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What does this thread do please?

Darren Jackson
Ranch Hand

Joined: Jan 18, 2007
Posts: 42
Hey.

Ive never used thread before.

Ive found this thread that it looks like I need to use.

However I do not want to add something to my code if I do not understand it.

Could someone be kind enough to tell me line by line what it is doing?



I have looked over the web but cannot find anything that simple.

Thank you very much.

Darren
Chris Hurst
Ranch Hand

Joined: Oct 26, 2003
Posts: 413
    
    2

I'ed concentrate on posting something some code that compiles first, it looks like the code is tring to running myMethod in another thread but there is no definition of myMethod and I suspect its not a thread in its own right.

I suspect myMethhod isn't a thread and it should therefore be t.start () but again with out some code that will compile I can't explain what it 'll do when it runs. I'ed get the code to build and post that even if the code doesn't work as intended, its a lot easier to explain what it does as at the moment what its does line by line is fail to compile :-) . I suspect you want to define myMethod with in your new thread definition.



"Eagles may soar but weasels don't get sucked into jet engines" SCJP 1.6, SCWCD 1.4, SCJD 1.5,SCBCD 5
Darren Jackson
Ranch Hand

Joined: Jan 18, 2007
Posts: 42
Sorry, that should be t.start not myMethod.start.

The way I understand it is that the new thread is created, and then the run method tells the program what should be executed when that thread is run.

Then the t.start() actually starts the thread running, and will run the myMethod method.

Is this correct?
Peter Chase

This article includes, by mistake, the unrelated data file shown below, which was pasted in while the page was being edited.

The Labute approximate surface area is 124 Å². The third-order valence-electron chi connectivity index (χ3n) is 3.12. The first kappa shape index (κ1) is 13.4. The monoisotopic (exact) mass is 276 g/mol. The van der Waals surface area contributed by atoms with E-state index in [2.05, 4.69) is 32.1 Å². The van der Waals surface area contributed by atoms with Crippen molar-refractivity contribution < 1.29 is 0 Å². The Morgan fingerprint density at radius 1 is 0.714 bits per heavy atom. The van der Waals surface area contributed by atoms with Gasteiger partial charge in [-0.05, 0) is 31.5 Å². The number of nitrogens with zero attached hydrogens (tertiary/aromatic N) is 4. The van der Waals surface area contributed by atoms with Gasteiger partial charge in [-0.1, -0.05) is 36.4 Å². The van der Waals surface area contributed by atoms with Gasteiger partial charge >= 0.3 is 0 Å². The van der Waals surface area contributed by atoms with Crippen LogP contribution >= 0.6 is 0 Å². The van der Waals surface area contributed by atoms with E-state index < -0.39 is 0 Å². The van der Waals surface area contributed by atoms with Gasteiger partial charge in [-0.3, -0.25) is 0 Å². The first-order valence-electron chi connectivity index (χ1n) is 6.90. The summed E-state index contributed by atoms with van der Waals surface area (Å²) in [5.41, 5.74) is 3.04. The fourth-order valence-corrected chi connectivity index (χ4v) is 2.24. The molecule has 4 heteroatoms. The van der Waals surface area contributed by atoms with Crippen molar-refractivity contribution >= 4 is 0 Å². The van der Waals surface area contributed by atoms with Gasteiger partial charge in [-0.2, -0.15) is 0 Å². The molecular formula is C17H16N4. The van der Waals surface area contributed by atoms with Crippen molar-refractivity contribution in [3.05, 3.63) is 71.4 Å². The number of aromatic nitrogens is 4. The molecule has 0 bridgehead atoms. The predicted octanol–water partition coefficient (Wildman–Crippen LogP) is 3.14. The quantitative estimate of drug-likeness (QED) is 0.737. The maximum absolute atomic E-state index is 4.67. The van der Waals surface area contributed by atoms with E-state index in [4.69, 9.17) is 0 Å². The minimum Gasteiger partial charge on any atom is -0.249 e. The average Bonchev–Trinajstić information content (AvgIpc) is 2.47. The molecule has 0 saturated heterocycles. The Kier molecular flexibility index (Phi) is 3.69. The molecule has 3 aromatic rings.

Ranch Hand

Joined: Oct 30, 2001
Posts: 1970
Yes, that is correct.

Note that your t object is of an anonymous inner class, which is a subclass of Thread. As an instance of an anonymous inner class, it can execute the methods of the enclosing class. I am assuming myMethod() is a method of the enclosing class.

So, as you see, creating and starting a thread in Java is very easy. However, achieving successful concurrent operation, in any non-trivial application, is not at all easy.

Suddenly, things are quite different to how they were in your single-threaded program. In single-threaded code, if nothing in the currently-executing method says that object A should change, then object A won't change. In multi-threaded code, some other thread could change object A at any time. So you need to consider when this would cause problems, and use things like synchronized, wait() and notify() to avoid them.


Betty Rubble? Well, I would go with Betty... but I'd be thinking of Wilma.
Henry Wong
author
Sheriff

Joined: Sep 28, 2004
Posts: 18550
    
  40

The way I understand it is that the new thread is created, and then the run method tells the program what should be executed when that thread is run.

Then the t.start() actually starts the thread running, and will run the myMethod method.


You are creating an instance of an anonymous class, that inherits from the Thread class, and overrides the run() method. When the start() method of this Thread instance is called, a new thread will be created, which in turn, will call the run() method of the thread object.

However I do not want to add something to my code if I do not understand it.


It's great that you don't want to add something to code which you do not understand, but threading is a bit more complex than that. This new thread may be sharing variables with your main thread, may need to communicate with your main thread, etc.

Henry


Books: Java Threads, 3rd Edition, Jini in a Nutshell, and Java Gems (contributor)
Darren Jackson
Ranch Hand

Joined: Jan 18, 2007
Posts: 42
Cheers for the help guys.

Yes thread are pretty scary when you have not seen them before

Now I have a basic understanding of what they do I think I'll read up a little more on them.

Thanks

Darren
 
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